The Hottest Autumn on Record: Gulf of Maine Seasonal Warming Update
Announcements | Jan 12, 2022
Over the past decade, GMRI scientists have led a body of research that highlights the rapid pace of warming in the Gulf of Maine by analyzing sea surface temperatures (SST) derived from satellite data. To help keep you informed, we share seasonal updates about conditions in the Gulf of Maine. Check out our summer update for important information about data sources and the geographic domain we use to conduct these analyses.
The average SST for the Gulf of Maine during Fall 2021 (Sept 1 – Nov 30) was 59.9°F, more than 4°F above the long-term average. That makes this fall the hottest on record, and this follows what was the second-warmest summer in the Gulf of Maine of all time.
Read on to learn more about what SST conditions were like in the Gulf of Maine during this fall.
Weekly Fall Temperature Averages & Anomalies
Knowing how hot or cold it was in the past gives us a baseline against which we can compare temperatures we observe today. In Table 1, we highlight how the surface ocean temperature for each week this fall (observed SST) compares to a 30-year baseline period (climate average) that spans from 1982 to 2011. The table shows the absolute values as well as the departures from that long-term average (temperature anomaly). Looking at the data this way reveals a stunning result: SSTs in the Gulf of Maine stayed above 60°F through nearly the end of October, almost 6°F above normal levels.
Seasonal Trends & Anomalies in Context
The Gulf of Maine is an area of particular interest to the scientific community, in part, because of the remarkable rate of warming that it has experienced in recent years. When looking at the average fall temperature over the past 40 years (Fig. 1), there is a clear long-term increase, punctuated by a more pronounced increase beginning around 2008. Over that time, fall SSTs in the Gulf of Maine have warmed at a rate of 1.1°F per decade.
This period of faster warming is part of what appears to be a distinct regime shift in the Gulf of Maine. The drivers of this (e.g., a weakening of the Atlantic Meridional Overturning Circulation and shifts in the path of the Gulf Stream) have been well-documented in the peer-reviewed literature, including through research by GMRI scientists. Since 2010, the average fall SST in the Gulf of Maine has not fallen below 57°F. Prior to 2010, it only breached that level once. In other words, temperatures this high were not the norm a couple decades ago, but they are now.
Figure 2 illustrates the spatial pattern of seasonally-averaged SST anomalies across the Gulf of Maine for Fall 2021 (as opposed to looking at the seasonal SST anomalies averaged over the entire Gulf of Maine in a temporal sense, as in Table 1). While it’s starkly evident that the entire region is well above historical norms, there is variability across the region, with slightly cooler anomalies in yellow over what is Georges Bank and substantially warmer-than-average anomalies in the far southeast corner, which would be along the edge of Georges Bank (denoted by the dotted line in Fig. 2). It's this region of dark red that is most susceptible to changes in the influence of the large-scale circulation patterns (e.g., Gulf Stream versus Labrador Current) — and historically experiences more variability.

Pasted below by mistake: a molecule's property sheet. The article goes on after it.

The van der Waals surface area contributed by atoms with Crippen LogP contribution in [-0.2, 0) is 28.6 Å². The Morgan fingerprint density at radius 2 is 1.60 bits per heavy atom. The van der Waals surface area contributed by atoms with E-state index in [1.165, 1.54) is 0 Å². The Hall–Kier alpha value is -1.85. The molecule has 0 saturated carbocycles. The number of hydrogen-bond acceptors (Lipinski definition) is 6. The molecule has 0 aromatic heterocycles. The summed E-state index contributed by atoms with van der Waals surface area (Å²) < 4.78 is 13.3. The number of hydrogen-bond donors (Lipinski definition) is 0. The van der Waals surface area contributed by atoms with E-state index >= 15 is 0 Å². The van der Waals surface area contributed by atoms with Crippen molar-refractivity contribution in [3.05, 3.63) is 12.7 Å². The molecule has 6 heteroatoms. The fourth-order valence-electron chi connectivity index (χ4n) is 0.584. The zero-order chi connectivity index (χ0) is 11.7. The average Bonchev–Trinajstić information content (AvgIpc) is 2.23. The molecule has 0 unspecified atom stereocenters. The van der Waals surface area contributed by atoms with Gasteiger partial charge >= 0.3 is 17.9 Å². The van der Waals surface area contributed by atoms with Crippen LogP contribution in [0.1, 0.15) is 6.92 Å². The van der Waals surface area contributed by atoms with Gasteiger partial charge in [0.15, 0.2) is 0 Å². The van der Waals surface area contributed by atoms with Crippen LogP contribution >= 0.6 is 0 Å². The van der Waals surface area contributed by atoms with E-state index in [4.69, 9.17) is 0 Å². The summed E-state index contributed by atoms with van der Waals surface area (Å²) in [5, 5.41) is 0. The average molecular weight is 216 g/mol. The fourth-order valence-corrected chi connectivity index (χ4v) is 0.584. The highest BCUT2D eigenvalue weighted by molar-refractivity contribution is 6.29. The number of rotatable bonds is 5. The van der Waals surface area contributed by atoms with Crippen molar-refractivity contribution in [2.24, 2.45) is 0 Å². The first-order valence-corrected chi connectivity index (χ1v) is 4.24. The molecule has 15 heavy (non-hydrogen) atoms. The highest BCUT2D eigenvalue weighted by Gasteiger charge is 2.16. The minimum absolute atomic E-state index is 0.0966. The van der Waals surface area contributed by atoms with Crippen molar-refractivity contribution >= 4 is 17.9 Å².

To put this fall in context, it’s useful to look at the other warmest fall seasons on record. Until this year, 2012 (when a prolonged and intense marine heatwave occurred in the region) was the warmest fall on record, coming in at ~3.6°F above the long-term average. But this was still nearly a 0.5°F cooler than this fall, illustrating just how abnormally warm this fall was. And as Fig. 3 shows, four of the top five warmest fall seasons on record have occurred in the last seven years.
Extreme Heat Conditions Persist in Gulf of Maine
Marine heatwaves (MHW) are defined as five or more consecutive heatwave days. To qualify as a heatwave day, the SST for that day must be higher than 90% of the same calendar days during the 30-year baseline period (1982 – 2011). Successive heatwaves with gaps of two days or less are considered part of the same heatwave, and not separated into distinct events.
Using this broadly accepted definition, the Gulf of Maine has experienced MHW conditions for almost all of 2021, with only brief reprieves in mid-March, late April, and during the transition from July to August (Fig. 4). The Gulf of Maine has been experiencing sustained MHW conditions since August with the daily temperature anomaly peaking at 6.3 F above the long-term average on October 16th, 2021.
Perhaps a clearer way to see the progression away from the temperature regime of the 1980s and 1990s and into the warmer conditions in recent years, is through a heatmap plot (Fig. 5). In this heatmap, each row represents a year and each day within the year is colored in accordance to how hot or cold it was relative to the 30-year baseline period. The increasing prevalence and darker shades of red in recent years highlight the persistence of exceptional deviation from the long-term average temperatures. The black lines illustrate MHW events, highlighting the increasing frequency of periods in heatwave conditions in recent years. Indeed, 2021 nearly mirrors 2012 in that the Gulf of Maine has been in a nearly-continuous MHW state.
For more information on other climate-related events, metrics, and trends in the Gulf of Maine region (both on land and the ocean), check out the Gulf of Maine Quarterly Update & Outlook compiled by the Northeast Regional Climate Center, which includes contributions from GMRI.
Kathy Mills, Ph.D.
Research Scientist[email protected]
Dave Reidmiller, Ph.D.
Director, Climate Center[email protected]
Quantitative Research Technician[email protected]
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